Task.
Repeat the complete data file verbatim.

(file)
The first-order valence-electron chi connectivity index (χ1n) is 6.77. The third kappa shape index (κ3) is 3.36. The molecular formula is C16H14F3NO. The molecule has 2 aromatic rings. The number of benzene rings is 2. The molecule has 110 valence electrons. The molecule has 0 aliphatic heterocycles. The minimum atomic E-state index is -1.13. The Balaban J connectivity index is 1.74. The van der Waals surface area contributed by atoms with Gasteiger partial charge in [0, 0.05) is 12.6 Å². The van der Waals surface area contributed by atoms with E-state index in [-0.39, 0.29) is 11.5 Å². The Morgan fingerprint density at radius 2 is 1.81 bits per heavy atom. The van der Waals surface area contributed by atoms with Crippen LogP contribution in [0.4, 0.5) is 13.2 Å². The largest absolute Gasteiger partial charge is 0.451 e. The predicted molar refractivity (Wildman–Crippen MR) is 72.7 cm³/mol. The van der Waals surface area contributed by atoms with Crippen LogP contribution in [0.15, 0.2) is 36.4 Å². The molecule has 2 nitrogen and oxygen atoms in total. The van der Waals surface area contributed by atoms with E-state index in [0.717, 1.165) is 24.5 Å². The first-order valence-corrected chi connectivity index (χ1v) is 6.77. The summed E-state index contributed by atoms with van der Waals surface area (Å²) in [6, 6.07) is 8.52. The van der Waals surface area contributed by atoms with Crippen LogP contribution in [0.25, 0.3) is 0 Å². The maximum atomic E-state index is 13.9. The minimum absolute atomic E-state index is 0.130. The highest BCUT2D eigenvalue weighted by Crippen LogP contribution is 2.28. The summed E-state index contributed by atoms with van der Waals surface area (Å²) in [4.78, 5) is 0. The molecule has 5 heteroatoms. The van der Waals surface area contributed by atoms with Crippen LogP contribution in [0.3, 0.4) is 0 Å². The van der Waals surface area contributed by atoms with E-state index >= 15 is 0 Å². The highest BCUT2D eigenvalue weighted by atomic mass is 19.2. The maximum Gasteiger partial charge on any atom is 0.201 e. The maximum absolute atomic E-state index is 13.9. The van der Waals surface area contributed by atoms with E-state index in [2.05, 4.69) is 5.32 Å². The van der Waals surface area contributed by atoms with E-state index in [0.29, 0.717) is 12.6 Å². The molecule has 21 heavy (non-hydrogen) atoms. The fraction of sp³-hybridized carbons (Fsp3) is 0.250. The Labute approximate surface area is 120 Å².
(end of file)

The first-order valence-electron chi connectivity index (χ1n) is 6.77. The third kappa shape index (κ3) is 3.36. The molecular formula is C16H14F3NO. The molecule has 2 aromatic rings. The number of benzene rings is 2. The molecule has 110 valence electrons. The molecule has 0 aliphatic heterocycles. The minimum atomic E-state index is -1.13. The Balaban J connectivity index is 1.74. The van der Waals surface area contributed by atoms with Gasteiger partial charge in [0, 0.05) is 12.6 Å². The van der Waals surface area contributed by atoms with E-state index in [-0.39, 0.29) is 11.5 Å². The Morgan fingerprint density at radius 2 is 1.81 bits per heavy atom. The van der Waals surface area contributed by atoms with Crippen LogP contribution in [0.4, 0.5) is 13.2 Å². The largest absolute Gasteiger partial charge is 0.451 e. The predicted molar refractivity (Wildman–Crippen MR) is 72.7 cm³/mol. The van der Waals surface area contributed by atoms with Crippen LogP contribution in [0.15, 0.2) is 36.4 Å². The molecule has 2 nitrogen and oxygen atoms in total. The van der Waals surface area contributed by atoms with E-state index in [0.717, 1.165) is 24.5 Å². The first-order valence-corrected chi connectivity index (χ1v) is 6.77. The summed E-state index contributed by atoms with van der Waals surface area (Å²) in [6, 6.07) is 8.52. The van der Waals surface area contributed by atoms with Crippen LogP contribution in [0.25, 0.3) is 0 Å². The maximum atomic E-state index is 13.9. The minimum absolute atomic E-state index is 0.130. The highest BCUT2D eigenvalue weighted by Crippen LogP contribution is 2.28. The summed E-state index contributed by atoms with van der Waals surface area (Å²) in [4.78, 5) is 0. The molecule has 5 heteroatoms. The van der Waals surface area contributed by atoms with Crippen LogP contribution in [0.3, 0.4) is 0 Å². The van der Waals surface area contributed by atoms with E-state index >= 15 is 0 Å². The highest BCUT2D eigenvalue weighted by atomic mass is 19.2. The maximum Gasteiger partial charge on any atom is 0.201 e. The maximum absolute atomic E-state index is 13.9. The van der Waals surface area contributed by atoms with E-state index in [2.05, 4.69) is 5.32 Å². The van der Waals surface area contributed by atoms with E-state index in [0.29, 0.717) is 12.6 Å². The molecule has 21 heavy (non-hydrogen) atoms. The fraction of sp³-hybridized carbons (Fsp3) is 0.250. The Labute approximate surface area is 120 Å².